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The continuing legacy of the Bridich Barrier

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Colorado Rockies news and links for Monday, October 25, 2021

In April of this year, fewer than four weeks after Opening Day, Rockies GM Jeff Bridich stepped down. The timing was curious, the fan reaction was mostly one of celebration, and the team moved on. While the players with whom Bridich built the Rockies will all eventually leave, one of his effects on the construction of the Rockies - well, of Coors Field - continues to remain.

The “Bridich Barrier,” erected in 2016, is the raising of the outfield wall in right center field from just under 8 feet to 16 feet-6 inches, matching the out of town scoreboard that extends into the right field corner.

Originally intended to give Rockies pitchers more of a chance by keeping more balls in the yard, it immediately caught the attention of Rockies fans by doing just that - but for the wrong side. Trevor Story, making his major league debut, immediately endeared himself to Rockies fans everywhere by hitting a major-league record 10 home runs in April, and he would have had two more if it weren’t for the new architecture. It was Story that christened the “Bridich Barrier,” and the name has stuck.

You don’t need to be a physics major to see that the new wall could stop would-be home runs. But did it make a difference over the course of a season and benefit the Rockies pitching staff? Hard to tell.

Rockies Team Pitching, 2007-present

Year Record ERA NL Rank 3 Yr Rolling Rank HR allowed NL Rank 3 Yr Rolling Rank
Year Record ERA NL Rank 3 Yr Rolling Rank HR allowed NL Rank 3 Yr Rolling Rank
2021 74-84 4.82 12 14.00 196 8 12.00
2020 26-34 5.59 15 14.00 83 13 12.67
2019 71-91 5.56 15 11.67 270 15 11.00
2018 91-72 4.33 12 11.33 184 10 9.67
2017 87-75 4.51 8 12.33 190 8 11.00
2016 75-87 4.91 14 14.67 181 11 13.33
2015 68-94 5.04 15 15.00 183 14 11.67
2014 66-96 4.84 15 15.33 173 15 12.33
2013 74-88 4.44 15 15.33 136 6 12.00
2012 64-98 5.22 16 14.33 198 16 12.33
2011 73-89 4.43 15 11.67 176 14 8.67
2010 83-79 4.14 12 11.67 139 7 5.33
2009 92-70 4.22 8 10.33 141 5 4.67
2008 74-88 4.77 15 12.00 148 4 4.00
2007 90-73 4.32 8 12.00 164 5 6.33
Baseball Reference

The trends don’t appear to be significant. The Rockies staff was able to escape the bottom third of the NL in terms of home runs allowed and ERA in 2017, but have since returned. The number of home runs allowed has exceeded the 2015 totals in most years since, but that’s more indicative of the home run happy state of baseball than it is about how home run happy Coors Field is.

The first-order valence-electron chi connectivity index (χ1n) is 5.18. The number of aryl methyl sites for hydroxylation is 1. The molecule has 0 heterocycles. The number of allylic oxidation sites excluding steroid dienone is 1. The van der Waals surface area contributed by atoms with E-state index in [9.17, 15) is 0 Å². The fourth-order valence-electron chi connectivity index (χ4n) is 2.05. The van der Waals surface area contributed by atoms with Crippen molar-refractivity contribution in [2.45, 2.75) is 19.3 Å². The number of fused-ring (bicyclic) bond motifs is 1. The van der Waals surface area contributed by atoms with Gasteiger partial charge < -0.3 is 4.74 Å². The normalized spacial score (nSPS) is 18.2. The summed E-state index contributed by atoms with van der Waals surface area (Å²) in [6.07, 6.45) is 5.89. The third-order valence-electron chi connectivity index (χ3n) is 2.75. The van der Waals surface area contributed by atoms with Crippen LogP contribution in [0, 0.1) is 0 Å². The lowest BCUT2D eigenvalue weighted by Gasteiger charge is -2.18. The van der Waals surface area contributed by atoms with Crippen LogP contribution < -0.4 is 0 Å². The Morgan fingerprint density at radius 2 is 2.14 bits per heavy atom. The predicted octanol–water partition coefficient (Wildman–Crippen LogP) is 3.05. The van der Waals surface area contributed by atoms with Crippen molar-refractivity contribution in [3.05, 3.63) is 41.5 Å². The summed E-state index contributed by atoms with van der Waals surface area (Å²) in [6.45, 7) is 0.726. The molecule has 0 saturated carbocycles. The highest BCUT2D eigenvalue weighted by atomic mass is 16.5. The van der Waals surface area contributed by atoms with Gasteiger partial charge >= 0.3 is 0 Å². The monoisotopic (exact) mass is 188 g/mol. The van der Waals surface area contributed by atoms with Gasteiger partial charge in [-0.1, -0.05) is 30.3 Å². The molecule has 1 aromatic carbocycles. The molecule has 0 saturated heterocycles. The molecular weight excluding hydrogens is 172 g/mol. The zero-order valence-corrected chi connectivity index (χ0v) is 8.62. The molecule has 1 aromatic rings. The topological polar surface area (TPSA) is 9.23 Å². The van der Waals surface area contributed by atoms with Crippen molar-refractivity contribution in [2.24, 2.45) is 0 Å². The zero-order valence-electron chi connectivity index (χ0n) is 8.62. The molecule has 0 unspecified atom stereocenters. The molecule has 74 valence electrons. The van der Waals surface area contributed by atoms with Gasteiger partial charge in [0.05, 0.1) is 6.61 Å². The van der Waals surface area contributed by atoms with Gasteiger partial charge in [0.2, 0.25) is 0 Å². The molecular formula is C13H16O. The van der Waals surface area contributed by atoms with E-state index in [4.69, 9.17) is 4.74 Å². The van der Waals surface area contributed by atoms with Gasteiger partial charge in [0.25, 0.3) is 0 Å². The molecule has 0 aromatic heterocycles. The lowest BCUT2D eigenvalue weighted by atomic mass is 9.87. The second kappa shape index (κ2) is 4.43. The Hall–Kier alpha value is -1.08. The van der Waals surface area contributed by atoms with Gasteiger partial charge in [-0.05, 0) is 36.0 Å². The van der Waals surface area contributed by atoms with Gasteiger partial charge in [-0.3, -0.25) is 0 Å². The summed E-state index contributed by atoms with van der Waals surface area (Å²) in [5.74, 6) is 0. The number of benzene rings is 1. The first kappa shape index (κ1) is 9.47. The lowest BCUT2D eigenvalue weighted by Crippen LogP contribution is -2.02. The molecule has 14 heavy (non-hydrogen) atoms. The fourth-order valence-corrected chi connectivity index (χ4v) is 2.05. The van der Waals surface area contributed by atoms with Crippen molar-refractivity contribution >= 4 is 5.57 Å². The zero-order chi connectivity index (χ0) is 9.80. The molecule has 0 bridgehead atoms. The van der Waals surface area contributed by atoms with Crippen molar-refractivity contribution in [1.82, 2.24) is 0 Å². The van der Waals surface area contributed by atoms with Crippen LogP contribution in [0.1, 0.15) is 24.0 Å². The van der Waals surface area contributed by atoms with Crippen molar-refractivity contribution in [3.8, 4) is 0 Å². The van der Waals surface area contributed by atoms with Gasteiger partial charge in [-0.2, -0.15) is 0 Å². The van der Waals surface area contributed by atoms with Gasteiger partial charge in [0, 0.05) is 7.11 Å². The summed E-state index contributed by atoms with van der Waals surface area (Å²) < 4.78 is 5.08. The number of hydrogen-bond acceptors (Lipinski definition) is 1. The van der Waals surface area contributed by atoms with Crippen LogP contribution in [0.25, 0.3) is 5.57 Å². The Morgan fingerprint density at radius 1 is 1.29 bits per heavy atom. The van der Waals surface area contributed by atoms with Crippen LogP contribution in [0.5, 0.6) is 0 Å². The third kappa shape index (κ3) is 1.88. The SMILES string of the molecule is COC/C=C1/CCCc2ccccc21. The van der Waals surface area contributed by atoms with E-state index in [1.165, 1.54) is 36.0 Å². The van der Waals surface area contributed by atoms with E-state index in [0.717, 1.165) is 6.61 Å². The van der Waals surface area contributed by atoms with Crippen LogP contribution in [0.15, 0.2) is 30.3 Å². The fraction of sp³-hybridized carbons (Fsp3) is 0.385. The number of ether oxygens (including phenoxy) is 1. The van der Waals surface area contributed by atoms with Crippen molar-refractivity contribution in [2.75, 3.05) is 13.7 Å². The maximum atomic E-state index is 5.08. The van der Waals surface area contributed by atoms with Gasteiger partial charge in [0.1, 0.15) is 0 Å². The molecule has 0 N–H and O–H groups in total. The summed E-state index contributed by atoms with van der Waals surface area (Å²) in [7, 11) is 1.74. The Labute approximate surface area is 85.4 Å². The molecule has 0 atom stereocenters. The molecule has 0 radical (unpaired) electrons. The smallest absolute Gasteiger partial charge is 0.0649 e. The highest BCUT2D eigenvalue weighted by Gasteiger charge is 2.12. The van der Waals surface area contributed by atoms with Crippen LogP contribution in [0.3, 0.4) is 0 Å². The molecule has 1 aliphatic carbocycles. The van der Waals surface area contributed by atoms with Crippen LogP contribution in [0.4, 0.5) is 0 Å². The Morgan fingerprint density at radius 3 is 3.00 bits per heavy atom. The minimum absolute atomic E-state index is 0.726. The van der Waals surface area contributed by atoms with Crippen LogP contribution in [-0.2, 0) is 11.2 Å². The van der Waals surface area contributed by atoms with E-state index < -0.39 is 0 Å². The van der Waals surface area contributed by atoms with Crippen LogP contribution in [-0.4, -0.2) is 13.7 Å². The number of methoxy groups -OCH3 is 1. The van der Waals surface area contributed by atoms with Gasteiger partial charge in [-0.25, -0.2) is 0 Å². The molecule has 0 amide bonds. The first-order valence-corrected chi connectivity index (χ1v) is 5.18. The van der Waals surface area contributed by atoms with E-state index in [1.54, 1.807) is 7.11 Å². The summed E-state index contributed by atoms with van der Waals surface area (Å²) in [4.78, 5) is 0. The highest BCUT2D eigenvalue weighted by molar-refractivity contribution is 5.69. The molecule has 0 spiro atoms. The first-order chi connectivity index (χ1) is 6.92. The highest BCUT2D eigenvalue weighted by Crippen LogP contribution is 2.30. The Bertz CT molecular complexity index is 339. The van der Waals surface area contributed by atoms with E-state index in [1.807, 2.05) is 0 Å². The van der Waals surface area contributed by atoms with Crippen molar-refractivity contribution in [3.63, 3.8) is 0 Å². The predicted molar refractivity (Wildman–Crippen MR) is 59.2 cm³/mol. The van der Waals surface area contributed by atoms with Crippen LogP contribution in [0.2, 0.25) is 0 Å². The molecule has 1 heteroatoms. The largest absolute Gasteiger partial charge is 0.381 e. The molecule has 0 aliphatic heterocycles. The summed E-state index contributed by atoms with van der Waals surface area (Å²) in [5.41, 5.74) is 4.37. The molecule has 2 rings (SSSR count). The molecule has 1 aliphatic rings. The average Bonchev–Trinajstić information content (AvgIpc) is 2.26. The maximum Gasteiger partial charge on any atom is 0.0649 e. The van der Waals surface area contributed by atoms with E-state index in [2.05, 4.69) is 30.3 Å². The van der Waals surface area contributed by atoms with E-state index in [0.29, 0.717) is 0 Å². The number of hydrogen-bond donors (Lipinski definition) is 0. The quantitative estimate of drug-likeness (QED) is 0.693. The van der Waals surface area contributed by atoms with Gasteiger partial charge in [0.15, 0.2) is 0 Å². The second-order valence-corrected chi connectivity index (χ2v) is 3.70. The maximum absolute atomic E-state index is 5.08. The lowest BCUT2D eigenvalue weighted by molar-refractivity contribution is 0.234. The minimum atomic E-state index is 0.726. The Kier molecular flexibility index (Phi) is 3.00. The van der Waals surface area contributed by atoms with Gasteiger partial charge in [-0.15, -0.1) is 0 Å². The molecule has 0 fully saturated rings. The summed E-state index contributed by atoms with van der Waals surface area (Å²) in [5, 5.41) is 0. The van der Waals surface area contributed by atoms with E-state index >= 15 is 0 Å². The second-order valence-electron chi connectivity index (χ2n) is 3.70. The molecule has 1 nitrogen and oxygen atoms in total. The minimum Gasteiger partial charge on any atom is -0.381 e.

Park factors tell a similar story. Changes in other parks constructions, as well as random year to year differences appear to affect the factors more than the raising of a wall. Coors Fields park factors have remained relatively consistent over the last ten years.

Side note - this chart represents the effect of the humidor quite well. Park factors are calculated with the last three years data, and the 2012 install of the humidor made Coors Fields HR and runs factor both crater much more effectively than the Bridich Barrier did.

So, has the Bridich Barrier worked? It doesn’t appear so. No, it was never expected nor intended to be as effective as the humidor, but it has only ever offered token resistance against the barrage of home runs.

It could be viewed, however, as a fitting tribute to Jeff Bridich’s tenure as Rockies general manager: an aesthetic change that ultimately did nothing to change the status quo.

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Tyler Matzek is Beating the Yips and NL Hitters | FanGraphs

The Rockies first round draft pick in 2009, Tyler Matzek was never able to fulfill his promise in Colorado. A starter for the Rockies in 2014 and 2015, he bounced around major league organizations during the late 2010s but has now found a home with the World Series-bound Braves. FanGraph’s Jay Jaffe recaps Matzek’s lost years (he had a 5.89 ERA for the Texas Airhogs of the Independent League in 2018!) and his recent success against the Dodgers in the NLCS.

Power hitter, like Nick Castellanos, leads Rockies’ offseason wish list | The Denver Post ($)

Patrick Saunders takes a stab at speculating what the Rockies will try to do this offseason. With a seemingly likely large hole at shortstop, and an overall need for offensive firepower, Saunders points to players like Nick Castellanos or Chris Taylor for the Rockies to target. Also buried in this article is the fact that the Rockies had offered Jon Gray a contract extension before the end of the season, but it was rejected. While this does not guarantee Gray will be leaving, he’ll at least test the open market, where he’s sure to get sizeable interest. If he does end up going elsewhere, he’ll leave another large hole in the Rockies lineup needing a replacement.

On the Farm: Arizona Fall League Edition

The AFL had a league-wide off day on Sunday. The Rockies representatives on the Salt River Rafters will take an extended break Monday and Tuesday, but will be back at it on Wednesday, hosting the Scottsdale Scorpions at the Salt River Fields at Talking Stick.

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